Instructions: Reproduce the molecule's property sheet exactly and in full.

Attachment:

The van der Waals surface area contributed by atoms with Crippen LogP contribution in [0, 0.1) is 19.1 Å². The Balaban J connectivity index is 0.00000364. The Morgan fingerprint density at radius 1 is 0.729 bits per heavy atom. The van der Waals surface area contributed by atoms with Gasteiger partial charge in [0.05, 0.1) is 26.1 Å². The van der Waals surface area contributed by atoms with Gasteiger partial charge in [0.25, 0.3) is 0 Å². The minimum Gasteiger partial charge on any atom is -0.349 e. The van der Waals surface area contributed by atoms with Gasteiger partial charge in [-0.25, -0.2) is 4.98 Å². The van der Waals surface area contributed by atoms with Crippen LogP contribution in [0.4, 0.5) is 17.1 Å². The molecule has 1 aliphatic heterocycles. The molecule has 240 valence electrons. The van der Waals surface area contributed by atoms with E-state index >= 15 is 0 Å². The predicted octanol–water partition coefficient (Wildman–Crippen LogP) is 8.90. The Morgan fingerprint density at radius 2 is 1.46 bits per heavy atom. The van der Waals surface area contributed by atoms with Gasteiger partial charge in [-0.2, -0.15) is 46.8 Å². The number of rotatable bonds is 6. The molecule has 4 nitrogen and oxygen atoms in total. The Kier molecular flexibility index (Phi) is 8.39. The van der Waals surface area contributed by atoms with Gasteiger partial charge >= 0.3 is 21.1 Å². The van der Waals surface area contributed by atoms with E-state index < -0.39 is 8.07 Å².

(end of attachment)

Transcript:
The van der Waals surface area contributed by atoms with Crippen LogP contribution in [0, 0.1) is 19.1 Å². The Balaban J connectivity index is 0.00000364. The Morgan fingerprint density at radius 1 is 0.729 bits per heavy atom. The van der Waals surface area contributed by atoms with Gasteiger partial charge in [0.05, 0.1) is 26.1 Å². The van der Waals surface area contributed by atoms with Gasteiger partial charge in [0.25, 0.3) is 0 Å². The minimum Gasteiger partial charge on any atom is -0.349 e. The van der Waals surface area contributed by atoms with Gasteiger partial charge in [-0.25, -0.2) is 4.98 Å². The van der Waals surface area contributed by atoms with Crippen LogP contribution in [0.4, 0.5) is 17.1 Å². The molecule has 1 aliphatic heterocycles. The molecule has 240 valence electrons. The van der Waals surface area contributed by atoms with E-state index >= 15 is 0 Å². The predicted octanol–water partition coefficient (Wildman–Crippen LogP) is 8.90. The Morgan fingerprint density at radius 2 is 1.46 bits per heavy atom. The van der Waals surface area contributed by atoms with Gasteiger partial charge in [-0.2, -0.15) is 46.8 Å². The number of rotatable bonds is 6. The molecule has 4 nitrogen and oxygen atoms in total. The Kier molecular flexibility index (Phi) is 8.39. The van der Waals surface area contributed by atoms with Gasteiger partial charge >= 0.3 is 21.1 Å². The van der Waals surface area contributed by atoms with E-state index < -0.39 is 8.07 Å².